In releasing his full birth certificate today, President Obama finally played what my CNBC colleague, former Bush White House spokesman Tony Fratto, called his "Trump card." But was that enough to satisfy the Donald? Not by a long shot.
True to form, Donald Trump couldn't resist the glare of the spotlight this morning in New Hampshire, when he climbed off his helicopter and took credit for the White House decision to release Obama's long form birth certificate. "Today, I'm very proud of myself because I've accomplished something that nobody else has been able to accomplish," Trump told the gaggle of reporters at an airport hangar in Portsmouth. "I am really honored, frankly, to have played such a big role in hopefully getting rid of this issue."
Notice the language. "I'm very proud of myself. I've accomplished something. I am really honored." With Donald Trump, it's always about Donald Trump.
But with Trump's biggest campaign issue now put to rest, he desperately needed something else to get attention. First, he tried to squeeze the last bit of life out of the birther controversy. The president should have released the birth certificate "a long time ago," Trump said. Never mind that no other president in memory has ever been asked to show his birth certificate to prove his American citizenship, The Donald has spoken.
Next, Trump promised to examine the birth certificate personally. "We have to look at it. We have to see is it real? Is it proper? But I hope it checks out," he said.
Then Trump, the lead architect of the biggest campaign distraction so far this year, tried to blame the president for the distraction. Instead of talking about birth certificates, Trump said President Obama should be focused on gas prices, which according to Trump, is really easy to solve if Obama just "gets off his basketball court." That's rich. The guy who won't announce his candidacy for president because he's too busy taping a reality show is criticizing the guy who actually is the president for not taking his job seriously.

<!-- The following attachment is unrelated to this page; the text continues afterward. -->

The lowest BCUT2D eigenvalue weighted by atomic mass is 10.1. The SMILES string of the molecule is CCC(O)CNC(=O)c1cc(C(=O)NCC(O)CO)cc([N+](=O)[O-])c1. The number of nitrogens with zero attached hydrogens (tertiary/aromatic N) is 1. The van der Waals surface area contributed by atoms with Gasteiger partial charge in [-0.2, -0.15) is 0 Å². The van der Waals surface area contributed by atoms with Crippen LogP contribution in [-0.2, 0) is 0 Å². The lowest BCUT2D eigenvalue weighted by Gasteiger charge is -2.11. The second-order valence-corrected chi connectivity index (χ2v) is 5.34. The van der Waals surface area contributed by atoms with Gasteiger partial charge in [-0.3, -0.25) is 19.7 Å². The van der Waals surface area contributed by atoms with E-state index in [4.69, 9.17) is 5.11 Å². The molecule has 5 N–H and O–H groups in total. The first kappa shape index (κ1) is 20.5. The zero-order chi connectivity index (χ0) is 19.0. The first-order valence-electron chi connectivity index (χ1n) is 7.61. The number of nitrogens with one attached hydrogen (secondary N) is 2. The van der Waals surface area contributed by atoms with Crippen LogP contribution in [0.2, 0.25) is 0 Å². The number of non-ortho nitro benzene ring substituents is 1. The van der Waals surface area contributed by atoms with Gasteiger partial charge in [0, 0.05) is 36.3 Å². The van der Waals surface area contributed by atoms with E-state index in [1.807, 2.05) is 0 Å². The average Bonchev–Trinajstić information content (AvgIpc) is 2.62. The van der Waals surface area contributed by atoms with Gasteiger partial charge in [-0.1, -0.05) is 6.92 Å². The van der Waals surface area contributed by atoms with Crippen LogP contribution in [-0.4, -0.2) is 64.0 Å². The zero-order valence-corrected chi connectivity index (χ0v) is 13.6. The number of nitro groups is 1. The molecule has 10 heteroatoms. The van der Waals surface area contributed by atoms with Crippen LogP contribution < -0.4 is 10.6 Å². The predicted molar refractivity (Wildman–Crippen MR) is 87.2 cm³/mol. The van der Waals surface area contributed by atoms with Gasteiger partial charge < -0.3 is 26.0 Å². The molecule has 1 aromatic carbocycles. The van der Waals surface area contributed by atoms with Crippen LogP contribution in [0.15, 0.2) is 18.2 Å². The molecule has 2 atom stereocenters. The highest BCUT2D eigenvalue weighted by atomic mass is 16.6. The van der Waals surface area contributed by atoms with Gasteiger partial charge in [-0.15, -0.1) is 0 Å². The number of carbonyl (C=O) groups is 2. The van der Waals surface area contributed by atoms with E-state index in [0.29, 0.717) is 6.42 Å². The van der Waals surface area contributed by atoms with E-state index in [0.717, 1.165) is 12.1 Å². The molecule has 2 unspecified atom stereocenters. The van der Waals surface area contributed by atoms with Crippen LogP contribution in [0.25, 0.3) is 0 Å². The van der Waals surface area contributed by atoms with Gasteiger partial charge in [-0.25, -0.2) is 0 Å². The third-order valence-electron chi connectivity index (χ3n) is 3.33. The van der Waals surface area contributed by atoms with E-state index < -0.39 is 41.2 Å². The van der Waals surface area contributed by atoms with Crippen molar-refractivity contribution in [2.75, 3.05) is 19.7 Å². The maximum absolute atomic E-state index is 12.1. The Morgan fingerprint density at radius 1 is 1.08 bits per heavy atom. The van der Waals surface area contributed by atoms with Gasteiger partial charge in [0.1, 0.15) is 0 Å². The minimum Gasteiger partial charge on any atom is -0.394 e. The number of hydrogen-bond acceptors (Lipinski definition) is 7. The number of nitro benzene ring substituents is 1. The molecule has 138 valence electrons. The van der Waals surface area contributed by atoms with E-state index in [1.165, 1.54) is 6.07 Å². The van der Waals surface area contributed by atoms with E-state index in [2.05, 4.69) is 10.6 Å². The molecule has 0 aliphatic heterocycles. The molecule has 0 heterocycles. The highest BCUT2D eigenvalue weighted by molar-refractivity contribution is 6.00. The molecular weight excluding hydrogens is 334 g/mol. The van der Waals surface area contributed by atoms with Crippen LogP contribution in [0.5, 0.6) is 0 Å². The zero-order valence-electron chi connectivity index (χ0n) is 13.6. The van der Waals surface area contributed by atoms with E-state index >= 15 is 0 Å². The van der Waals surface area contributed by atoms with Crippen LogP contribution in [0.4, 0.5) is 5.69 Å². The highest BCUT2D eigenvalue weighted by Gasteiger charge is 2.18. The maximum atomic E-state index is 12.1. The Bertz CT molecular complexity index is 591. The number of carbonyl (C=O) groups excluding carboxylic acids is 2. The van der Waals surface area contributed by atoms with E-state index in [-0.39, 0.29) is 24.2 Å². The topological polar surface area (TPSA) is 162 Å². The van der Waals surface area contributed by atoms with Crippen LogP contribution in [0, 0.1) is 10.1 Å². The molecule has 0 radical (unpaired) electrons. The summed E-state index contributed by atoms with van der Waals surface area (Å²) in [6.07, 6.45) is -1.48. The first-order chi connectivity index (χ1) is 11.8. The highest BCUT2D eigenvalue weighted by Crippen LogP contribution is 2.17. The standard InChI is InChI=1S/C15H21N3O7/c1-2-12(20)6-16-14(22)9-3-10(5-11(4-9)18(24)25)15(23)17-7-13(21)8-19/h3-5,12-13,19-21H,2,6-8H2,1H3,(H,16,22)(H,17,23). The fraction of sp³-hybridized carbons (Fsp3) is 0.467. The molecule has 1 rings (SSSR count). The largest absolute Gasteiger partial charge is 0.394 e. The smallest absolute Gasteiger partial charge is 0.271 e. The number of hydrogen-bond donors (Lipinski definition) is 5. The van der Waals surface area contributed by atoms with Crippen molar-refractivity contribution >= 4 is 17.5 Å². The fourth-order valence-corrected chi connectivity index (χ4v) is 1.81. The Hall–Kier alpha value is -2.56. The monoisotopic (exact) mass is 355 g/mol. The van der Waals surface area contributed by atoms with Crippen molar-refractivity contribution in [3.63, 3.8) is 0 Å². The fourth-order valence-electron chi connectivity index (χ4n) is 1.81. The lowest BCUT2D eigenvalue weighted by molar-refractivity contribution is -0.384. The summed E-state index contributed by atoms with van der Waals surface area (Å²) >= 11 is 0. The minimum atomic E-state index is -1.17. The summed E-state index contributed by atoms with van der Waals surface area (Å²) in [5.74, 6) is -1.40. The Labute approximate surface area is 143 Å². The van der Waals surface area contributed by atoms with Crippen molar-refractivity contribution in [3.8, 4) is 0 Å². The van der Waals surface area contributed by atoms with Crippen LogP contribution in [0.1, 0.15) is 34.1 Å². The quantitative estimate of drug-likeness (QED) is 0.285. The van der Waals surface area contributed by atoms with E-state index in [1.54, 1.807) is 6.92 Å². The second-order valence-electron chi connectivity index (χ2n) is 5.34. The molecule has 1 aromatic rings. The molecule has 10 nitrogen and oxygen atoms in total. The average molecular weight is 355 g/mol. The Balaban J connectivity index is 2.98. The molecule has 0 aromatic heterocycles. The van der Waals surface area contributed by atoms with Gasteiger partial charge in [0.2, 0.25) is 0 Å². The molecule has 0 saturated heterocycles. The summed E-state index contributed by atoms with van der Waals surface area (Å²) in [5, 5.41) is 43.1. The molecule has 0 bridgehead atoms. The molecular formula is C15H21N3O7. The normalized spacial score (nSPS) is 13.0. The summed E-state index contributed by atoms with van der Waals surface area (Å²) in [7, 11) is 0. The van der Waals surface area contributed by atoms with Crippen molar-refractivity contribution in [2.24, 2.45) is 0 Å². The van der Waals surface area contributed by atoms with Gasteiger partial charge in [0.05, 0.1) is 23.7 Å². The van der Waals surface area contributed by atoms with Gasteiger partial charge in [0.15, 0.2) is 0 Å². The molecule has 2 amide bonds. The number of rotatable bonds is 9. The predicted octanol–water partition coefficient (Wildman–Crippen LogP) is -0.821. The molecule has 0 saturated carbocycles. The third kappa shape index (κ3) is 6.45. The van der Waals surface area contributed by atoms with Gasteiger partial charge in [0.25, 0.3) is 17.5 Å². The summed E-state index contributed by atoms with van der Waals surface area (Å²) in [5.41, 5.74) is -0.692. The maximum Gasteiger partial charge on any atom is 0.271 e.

But there's a deeper meaning to Trump's basketball dig. Trump was once again reminding Americans that Barack Obama is, dare I say it, black. And not one of "the blacks" with whom Trump apparently gets along so well. Obama, in Trump's eyes, is not one of the exceptional blacks like Kwame Jackson, the Harvard MBA who finished in second place in the first season of Trump's NBC show The Apprentice.
Instead, Trump suggests that Obama is one of those stereotypical basketball-playing black men who are, presumably, too lazy or too dumb to get a real job, or to inherit their father's $40 million business, as Trump did.
Just in case you missed the "race card" there, Trump drove it home with his following point at the press conference -- that Obama did not deserve to go to Columbia or Harvard Law School. Although our last president was, by his own admission, a sub-par student, Trump argues that our current president, a magna cum laude graduate of Harvard Law School, has risen through his life solely because he is the beneficiary of that dreaded right-wing conspiracy theory called affirmative action. That's the code language Republicans have been using for years to win votes in the south, and it's the same language my MSNBC colleague, former GOP presidential candidate Pat Buchanan, employed just this week to describe America's first black president.
So here we are in 2011, less than three years after the Wall Street financial collapse nearly brought down our entire economy, and we find ourselves debating what happened in 1961 when Barack Obama was born, and in 1991 when Obama graduated from law school. That's a tragedy for the American voters who deserve a serious election campaign to address the serious issues we face as a nation.
But let's be honest, this distraction is bigger than Donald Trump. Despite his success in the early polls, Trump may not run for or win the GOP presidential nomination next year, but he represents exactly what is wrong with the Republican Party. Trump is a wealthy businessman, flying around in a private helicopter, flirting dangerously with racist fringe elements, and firing workers every week on his TV show to promote his self-interests. That's not the image the Republican Party wants to project in the 2012 campaign. But for a party that wants to eliminate Medicare and affirmative action, deny unemployment benefits to American workers, and give tax breaks to billionaires like Trump, it's an image that hits all too close to home.